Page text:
Why Battery Powered Exit Signs Do Not Exist
WHY DOESN'T MY BATTERY OPERATED EXIT SIGN WORK?
Self-luminous exit signs are the most common crossovers for customers seeking battery powered exit signs. They require no electricity or ambient light to stay fully charged!
The most popular and cost effective exit sign solutions for most consumers is a standard, plastic LED exit sign. Unless you specify an AC-only model, these consumer signs will almost always include a battery backup system. So with that said, we still get questions from people asking if these basic models can run continuously without power. In this article we will shed some light on why battery powered exit signs do not exist.
We all know how typical AA, C and D-cell batteries work for household items like portable radios, flashlights and toys. The more you use it, the shorter the battery life. Even your automobile's beefy battery will drain pretty quickly if you try to run the radio or air conditioner without assistance from the engine.
Exit signs are no different. After a few hours the battery will drain and they will deactivate, rendering the sign useless until the batteries are charged or replaced.
BATTERY BACKUP EXIT SIGN ILLUMINATION TYPES
Illuminated exit signs of today use light emitting diode (LED) technology, a highly efficient light source that uses between 3 and 5 watts of power at any given time. This is a huge leap over the inefficient bulbs of the past and create a much smaller carbon footprint.
HERE'S A QUICK COMPARISON OF LED, FLUORESCENT AND INCANDESCENT BATTERY BACKUP EXIT SIGNS:
|ILLUMINATION TYPE||YEARLY ENERGY USE||YEARLY COST||LAMP LIFE||CARBON DIOXIDE POLLUTION|
|LED||44 kWh||$4||10+ Years||72 lbs|
|Fluorescent||140 kWh||$11||11 Mos||230 lbs|
|Incandescent||350 kWh||$28||2.8 Mos||574 lns|
Certain LED signs are Energy Star rated, meaning they consume less than 5 watts of electricity at any given time. However, despite all the advantages in maintenance time and energy use, such signs will still die out after about two hours of continuous battery use.
BATTERY BACKUP EXIT SIGN REGULATIONS
Several guidelines require exit signage to stay on at all times in any public building. If there is a sudden loss in power, the building will be plunged into darkness. Only the exit signs and a few other emergency luminaire's will stay lit, guiding occupants to safety. But if you install a battery backup sign without assistance from the building's power grid, you will be cited on your next inspection for non-compliance.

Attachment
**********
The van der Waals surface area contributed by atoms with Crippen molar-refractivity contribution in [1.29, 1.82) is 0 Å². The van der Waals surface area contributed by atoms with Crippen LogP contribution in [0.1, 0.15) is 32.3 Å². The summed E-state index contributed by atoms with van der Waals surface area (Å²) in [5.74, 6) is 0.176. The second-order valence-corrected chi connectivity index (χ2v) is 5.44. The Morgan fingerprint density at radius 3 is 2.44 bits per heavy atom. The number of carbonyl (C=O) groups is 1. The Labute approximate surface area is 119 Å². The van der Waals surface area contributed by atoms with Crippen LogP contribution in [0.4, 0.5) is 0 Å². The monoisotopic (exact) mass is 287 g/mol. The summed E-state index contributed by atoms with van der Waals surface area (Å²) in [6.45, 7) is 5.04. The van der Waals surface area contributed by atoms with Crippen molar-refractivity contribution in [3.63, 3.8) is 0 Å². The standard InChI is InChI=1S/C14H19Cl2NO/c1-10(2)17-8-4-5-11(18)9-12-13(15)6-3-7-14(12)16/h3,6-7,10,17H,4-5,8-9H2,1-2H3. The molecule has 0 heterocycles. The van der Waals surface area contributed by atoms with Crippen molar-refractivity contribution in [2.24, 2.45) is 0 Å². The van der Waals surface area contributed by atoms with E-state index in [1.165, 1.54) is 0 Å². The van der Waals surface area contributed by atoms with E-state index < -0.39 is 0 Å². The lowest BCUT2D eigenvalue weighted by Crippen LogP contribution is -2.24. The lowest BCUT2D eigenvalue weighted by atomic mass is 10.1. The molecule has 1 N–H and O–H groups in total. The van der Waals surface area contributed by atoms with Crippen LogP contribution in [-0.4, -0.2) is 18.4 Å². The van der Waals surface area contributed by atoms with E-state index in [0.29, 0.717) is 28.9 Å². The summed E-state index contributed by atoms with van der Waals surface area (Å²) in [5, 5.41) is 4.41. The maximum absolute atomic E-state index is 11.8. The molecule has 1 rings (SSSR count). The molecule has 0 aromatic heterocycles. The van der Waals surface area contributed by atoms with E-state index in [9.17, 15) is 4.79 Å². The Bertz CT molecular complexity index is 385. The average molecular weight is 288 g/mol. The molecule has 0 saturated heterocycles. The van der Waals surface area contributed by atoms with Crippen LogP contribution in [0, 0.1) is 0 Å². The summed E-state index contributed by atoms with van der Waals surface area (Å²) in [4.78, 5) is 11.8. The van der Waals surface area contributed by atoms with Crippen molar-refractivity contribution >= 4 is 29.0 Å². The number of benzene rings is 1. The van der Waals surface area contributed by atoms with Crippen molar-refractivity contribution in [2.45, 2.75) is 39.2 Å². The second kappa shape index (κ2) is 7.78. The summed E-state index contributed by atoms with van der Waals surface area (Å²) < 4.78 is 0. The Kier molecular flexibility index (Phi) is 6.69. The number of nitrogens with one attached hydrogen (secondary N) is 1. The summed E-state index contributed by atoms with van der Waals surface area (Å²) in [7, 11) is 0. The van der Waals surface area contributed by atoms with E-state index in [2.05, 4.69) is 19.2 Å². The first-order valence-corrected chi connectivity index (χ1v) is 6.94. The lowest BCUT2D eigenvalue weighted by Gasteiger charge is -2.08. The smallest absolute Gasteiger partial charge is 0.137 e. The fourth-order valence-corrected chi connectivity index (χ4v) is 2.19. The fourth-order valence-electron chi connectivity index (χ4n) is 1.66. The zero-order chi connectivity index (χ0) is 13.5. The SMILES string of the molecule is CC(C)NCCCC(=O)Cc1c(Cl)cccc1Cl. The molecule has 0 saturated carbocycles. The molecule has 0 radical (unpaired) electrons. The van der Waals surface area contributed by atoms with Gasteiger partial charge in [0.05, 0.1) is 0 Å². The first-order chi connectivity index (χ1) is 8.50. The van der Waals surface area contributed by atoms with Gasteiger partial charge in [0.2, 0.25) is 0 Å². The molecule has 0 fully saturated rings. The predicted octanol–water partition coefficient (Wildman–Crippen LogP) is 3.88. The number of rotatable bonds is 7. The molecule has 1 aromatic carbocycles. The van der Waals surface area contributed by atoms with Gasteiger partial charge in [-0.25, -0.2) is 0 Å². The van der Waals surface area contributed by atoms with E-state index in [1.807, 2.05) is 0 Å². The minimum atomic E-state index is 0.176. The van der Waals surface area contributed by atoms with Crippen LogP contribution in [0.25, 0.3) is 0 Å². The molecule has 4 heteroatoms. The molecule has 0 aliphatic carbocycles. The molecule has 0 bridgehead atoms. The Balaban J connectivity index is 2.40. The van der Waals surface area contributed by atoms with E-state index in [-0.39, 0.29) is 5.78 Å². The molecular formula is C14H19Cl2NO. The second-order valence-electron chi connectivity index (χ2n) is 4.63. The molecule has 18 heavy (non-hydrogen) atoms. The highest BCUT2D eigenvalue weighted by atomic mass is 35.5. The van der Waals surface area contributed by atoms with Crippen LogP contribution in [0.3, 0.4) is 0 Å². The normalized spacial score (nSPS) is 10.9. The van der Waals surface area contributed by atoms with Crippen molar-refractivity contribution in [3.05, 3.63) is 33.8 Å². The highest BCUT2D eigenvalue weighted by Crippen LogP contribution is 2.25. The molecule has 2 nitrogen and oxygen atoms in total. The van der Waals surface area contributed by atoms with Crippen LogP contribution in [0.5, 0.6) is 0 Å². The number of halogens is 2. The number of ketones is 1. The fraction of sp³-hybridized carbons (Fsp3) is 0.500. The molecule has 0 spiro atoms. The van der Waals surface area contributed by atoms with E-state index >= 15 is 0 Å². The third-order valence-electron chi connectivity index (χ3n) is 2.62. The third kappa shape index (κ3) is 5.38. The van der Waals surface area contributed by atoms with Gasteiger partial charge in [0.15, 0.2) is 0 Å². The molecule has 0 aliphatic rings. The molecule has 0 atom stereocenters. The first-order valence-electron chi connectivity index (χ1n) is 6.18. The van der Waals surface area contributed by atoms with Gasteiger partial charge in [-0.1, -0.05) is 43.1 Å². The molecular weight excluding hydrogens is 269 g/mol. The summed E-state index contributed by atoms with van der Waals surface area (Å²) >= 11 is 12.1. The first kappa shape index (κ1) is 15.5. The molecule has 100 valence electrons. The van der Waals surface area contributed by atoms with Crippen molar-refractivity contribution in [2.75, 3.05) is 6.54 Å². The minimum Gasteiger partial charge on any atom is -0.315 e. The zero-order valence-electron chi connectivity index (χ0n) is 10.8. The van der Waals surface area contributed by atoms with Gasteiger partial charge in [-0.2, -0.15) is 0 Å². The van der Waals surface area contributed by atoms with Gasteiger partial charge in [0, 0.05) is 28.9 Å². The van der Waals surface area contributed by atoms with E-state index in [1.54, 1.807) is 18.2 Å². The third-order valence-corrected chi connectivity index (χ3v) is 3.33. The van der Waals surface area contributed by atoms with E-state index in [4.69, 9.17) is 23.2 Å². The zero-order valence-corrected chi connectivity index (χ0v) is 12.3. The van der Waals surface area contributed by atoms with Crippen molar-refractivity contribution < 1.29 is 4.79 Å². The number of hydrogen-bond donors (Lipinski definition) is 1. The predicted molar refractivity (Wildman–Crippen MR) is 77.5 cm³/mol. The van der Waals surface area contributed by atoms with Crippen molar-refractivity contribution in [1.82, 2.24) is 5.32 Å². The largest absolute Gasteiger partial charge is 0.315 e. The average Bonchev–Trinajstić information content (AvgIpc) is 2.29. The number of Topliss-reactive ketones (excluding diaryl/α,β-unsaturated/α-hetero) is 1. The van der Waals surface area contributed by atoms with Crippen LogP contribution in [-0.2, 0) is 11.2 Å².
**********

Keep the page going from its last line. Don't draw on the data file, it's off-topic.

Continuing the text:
When it comes to staying compliant, two important documents to review are the International Building Code (IBC) and the NFPA 101: Life Safety Code.
IBC SECTION 1011.5.3 - POWER SOURCE
LED Exit Signs with battery backup may sound like a miracle for areas without access to AC electricity. But further research will prove differently.
Exit signs shall be illuminated at all times. To ensure continued illumination for a duration of not less than 90 minutes in case of primary power loss, the sign illumination means shall be connected to an emergency power system provided from storage batteries, unit equipment or an on-site generator. The installation of the emergency power system shall be in accordance with Chapter 27.
NFPA 101 CHAPTER 18.104.22.168
Illumination of means of egress shall be continuous during the time that the conditions of occupancy require that the means of egress be available for use, unless otherwise provided in 22.214.171.124.2.
There are several other associations and documents that also mandate the 24 hour use of internally illuminated exit signs including OSHA, IFC, ANSI and ISO; the list goes on and on. Again, a battery powered sign would make no sense because unless it were constantly maintained, the sign would fail to stay illuminated for 90 minutes in an emergency.
ELECTRICAL DESIGN OF BATTERY BACKUP LED SIGNS
Now that we are completely certain there are no battery operated exit signs, let's briefly discuss the electrical process of these safety markers.
During normal hours when the power is on, LED signage utilize the AC "house current" from the building's electrical grid. But AC current has a typical load of 120 or 277 volts; exit signs take either a 6 or 12 volt input. To prevent the exit sign from exploding, AC power must be dropped down and converted to a DC current. The voltage is brought down with a small intermediary transformer and the conversion to DC is accomplished by a half-wave bridge on the circuit card.
The converted DC current supplies power to the LEDs while the the battery is continuously trickle-charged to ensure emergency readiness. When a power outage or brownout occurs, the switching circuits inside the sign will automatically cutoff AC power, causing the battery to switch into action mode.
Now that we've cleared up all that confusion regarding battery backup/battery operated exit signs, it's time for the next step. Check out our great selection of LED exit signs, emergency light combo units and our sleek edge-lit models to choose the right sign for your business. Need a second opinion? Give us a call at 800.480.0707 anytime day or night.